Arguably, maintaining the API version in this manner requires a little bit more work. Each version of our API is configured to be hosted as its own application on the server. Our web server of choice is Apache. We use the mod_rewrite engine to set the appropriate ‘DocumentRoot’ value associated with each API version specified in the URI, defaulting to the latest version if the version specified is not recognized. Some of the reasons we do things this way are:
- It allows us to maintain more than one version of our API simultaneously.
- Our code does not become convoluted having to keep track of which version of which resource is supposed to be represented at which time.
Does this mean that for each increment of the [Revision] value we have a new installation of our API application that we install on the server and maintain? Yes. But when you think about this for a moment it’s not as bad as it sounds. Let’s say that we again have version 1.4.7 of our API. When we make a change requiring us to increment to version 1.4.8 we will no longer be making any changes to version 1.4.7. It will sit on the server for whatever amount of time we desire to continue supporting its version. When another change occurs, and we’re at version 1.4.9 of our API, we now have two old versions of the API that we no longer have to make changes to.
How long do you need to keep these old versions of the API lying around? Only you can answer this question, but a decent rule of thumb would seem to be that whenever you increment the [Minor] value you would be safe to remove support for the previous versions. Why you ask? Because if you recall from earlier an increment to the [Minor] value is the result of a change in the way we interact with the REST resource. If we have changed the overall structure of our resource, this seems like a good time to quit supporting previous versions of the structure. Not only does this seem like a good idea, but it will also very likely be necessary.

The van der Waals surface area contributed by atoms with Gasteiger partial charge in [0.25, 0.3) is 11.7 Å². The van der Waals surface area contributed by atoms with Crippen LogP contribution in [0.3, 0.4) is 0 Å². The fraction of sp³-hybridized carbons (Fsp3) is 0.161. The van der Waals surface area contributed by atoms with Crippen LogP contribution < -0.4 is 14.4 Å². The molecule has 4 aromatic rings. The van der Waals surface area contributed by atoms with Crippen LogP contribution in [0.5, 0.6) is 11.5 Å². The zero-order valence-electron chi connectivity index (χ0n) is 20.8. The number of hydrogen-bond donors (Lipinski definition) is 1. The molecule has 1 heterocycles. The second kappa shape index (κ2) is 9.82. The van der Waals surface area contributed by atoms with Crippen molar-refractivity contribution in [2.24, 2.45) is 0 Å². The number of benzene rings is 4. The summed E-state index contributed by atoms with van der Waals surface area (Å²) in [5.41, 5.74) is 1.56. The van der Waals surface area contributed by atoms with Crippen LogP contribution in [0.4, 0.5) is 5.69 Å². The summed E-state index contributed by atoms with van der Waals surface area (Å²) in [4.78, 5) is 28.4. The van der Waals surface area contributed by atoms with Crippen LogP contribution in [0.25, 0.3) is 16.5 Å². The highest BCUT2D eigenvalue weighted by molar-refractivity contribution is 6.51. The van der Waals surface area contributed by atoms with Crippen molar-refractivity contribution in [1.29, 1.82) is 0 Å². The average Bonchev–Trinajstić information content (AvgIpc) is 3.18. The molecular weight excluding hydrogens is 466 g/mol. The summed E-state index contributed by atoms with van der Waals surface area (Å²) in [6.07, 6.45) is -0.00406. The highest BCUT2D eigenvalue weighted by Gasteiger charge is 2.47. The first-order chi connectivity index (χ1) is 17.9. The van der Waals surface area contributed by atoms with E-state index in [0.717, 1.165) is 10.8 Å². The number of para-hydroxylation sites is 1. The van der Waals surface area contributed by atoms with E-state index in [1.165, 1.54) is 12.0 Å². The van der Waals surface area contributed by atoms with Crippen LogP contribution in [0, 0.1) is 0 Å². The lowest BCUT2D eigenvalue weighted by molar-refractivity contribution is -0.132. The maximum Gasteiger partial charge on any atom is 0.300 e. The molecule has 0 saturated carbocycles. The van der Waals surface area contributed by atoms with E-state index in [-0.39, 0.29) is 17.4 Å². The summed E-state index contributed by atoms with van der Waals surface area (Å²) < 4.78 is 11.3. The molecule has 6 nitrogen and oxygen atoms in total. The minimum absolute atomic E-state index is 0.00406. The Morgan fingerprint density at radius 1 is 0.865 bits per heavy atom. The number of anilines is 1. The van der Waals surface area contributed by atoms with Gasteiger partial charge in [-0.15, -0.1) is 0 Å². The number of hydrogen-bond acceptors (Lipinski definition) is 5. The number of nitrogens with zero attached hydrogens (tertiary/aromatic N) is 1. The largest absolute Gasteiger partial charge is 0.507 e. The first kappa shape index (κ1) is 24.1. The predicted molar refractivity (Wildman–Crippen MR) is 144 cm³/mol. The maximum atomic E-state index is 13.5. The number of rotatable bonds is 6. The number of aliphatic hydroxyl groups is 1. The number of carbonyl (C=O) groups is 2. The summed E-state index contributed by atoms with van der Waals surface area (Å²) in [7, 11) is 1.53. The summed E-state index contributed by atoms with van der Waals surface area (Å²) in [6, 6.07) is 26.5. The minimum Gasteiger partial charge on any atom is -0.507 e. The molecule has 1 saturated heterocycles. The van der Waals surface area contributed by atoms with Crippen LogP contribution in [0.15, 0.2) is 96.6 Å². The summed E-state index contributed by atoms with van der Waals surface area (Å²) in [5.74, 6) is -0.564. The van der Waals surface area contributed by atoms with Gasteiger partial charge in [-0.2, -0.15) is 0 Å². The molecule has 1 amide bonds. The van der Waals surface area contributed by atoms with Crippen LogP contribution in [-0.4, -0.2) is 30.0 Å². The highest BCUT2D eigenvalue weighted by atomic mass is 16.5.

Another reason this is not as bad as it seems is due to this question: How often are you making changes to your API? Once you have put everything through its paces in development and have had the initial launch of your API how often are you going back to your data representation and adding a mobile phone, for example (and from our previous example)? I ask this question in regards to continuously adding structure to your responses that arguably should have been present from the initial launch. Now if you are feverishly adding new features and capabilities to your API then yes, this can become involved. But how else are you going to maintain it? Whether all the code is maintained in one installation of the application or segregated as I have described it is still code that has to be written. I would rather be adding new API functionality to an isolated instance of the codebase than worry about having to maintain backwards compatibility.
The 3rd tenet
The usage of a REST APi is header-driven. How you intend to interact with the data and business objects is conveyed in the use of GET, POST, PUT and DELETE headers. If you need information about the API endpoints, you use OPTION, TRACE and/or ALLOW. You define the format of your request using Content-Type and specify your desired result format using Accept. But just like I don’t use custom HTTP headers because of concern that proxies may strip them off, how can I guarantee that headers in my response actually make it to the calling application, even if they are all standard and do not use custom headers? Call me paranoid, but you can’t. For that reason, I have a third tenet that I have followed in developing my REST API, which is:
- Represent the headers in the response payload